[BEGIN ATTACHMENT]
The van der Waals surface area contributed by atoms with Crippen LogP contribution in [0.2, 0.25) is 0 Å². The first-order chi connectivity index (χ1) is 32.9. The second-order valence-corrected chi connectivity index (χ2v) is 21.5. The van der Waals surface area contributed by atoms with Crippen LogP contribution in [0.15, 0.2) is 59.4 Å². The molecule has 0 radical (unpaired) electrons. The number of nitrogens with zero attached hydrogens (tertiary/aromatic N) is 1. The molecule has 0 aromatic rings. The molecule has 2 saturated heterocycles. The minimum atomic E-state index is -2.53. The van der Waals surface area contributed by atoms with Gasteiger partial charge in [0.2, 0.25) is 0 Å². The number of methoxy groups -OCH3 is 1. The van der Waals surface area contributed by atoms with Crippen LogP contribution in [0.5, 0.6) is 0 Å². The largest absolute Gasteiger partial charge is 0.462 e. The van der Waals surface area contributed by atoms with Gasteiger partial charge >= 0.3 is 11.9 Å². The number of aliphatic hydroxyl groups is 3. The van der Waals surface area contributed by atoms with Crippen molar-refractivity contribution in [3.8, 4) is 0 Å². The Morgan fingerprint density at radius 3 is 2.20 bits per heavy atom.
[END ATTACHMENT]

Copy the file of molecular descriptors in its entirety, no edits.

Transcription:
The van der Waals surface area contributed by atoms with Crippen LogP contribution in [0.2, 0.25) is 0 Å². The first-order chi connectivity index (χ1) is 32.9. The second-order valence-corrected chi connectivity index (χ2v) is 21.5. The van der Waals surface area contributed by atoms with Crippen LogP contribution in [0.15, 0.2) is 59.4 Å². The molecule has 0 radical (unpaired) electrons. The number of nitrogens with zero attached hydrogens (tertiary/aromatic N) is 1. The molecule has 0 aromatic rings. The molecule has 2 saturated heterocycles. The minimum atomic E-state index is -2.53. The van der Waals surface area contributed by atoms with Gasteiger partial charge in [0.2, 0.25) is 0 Å². The number of methoxy groups -OCH3 is 1. The van der Waals surface area contributed by atoms with Crippen LogP contribution in [0.5, 0.6) is 0 Å². The largest absolute Gasteiger partial charge is 0.462 e. The van der Waals surface area contributed by atoms with Gasteiger partial charge >= 0.3 is 11.9 Å². The number of aliphatic hydroxyl groups is 3. The van der Waals surface area contributed by atoms with Crippen molar-refractivity contribution in [3.8, 4) is 0 Å². The Morgan fingerprint density at radius 3 is 2.20 bits per heavy atom.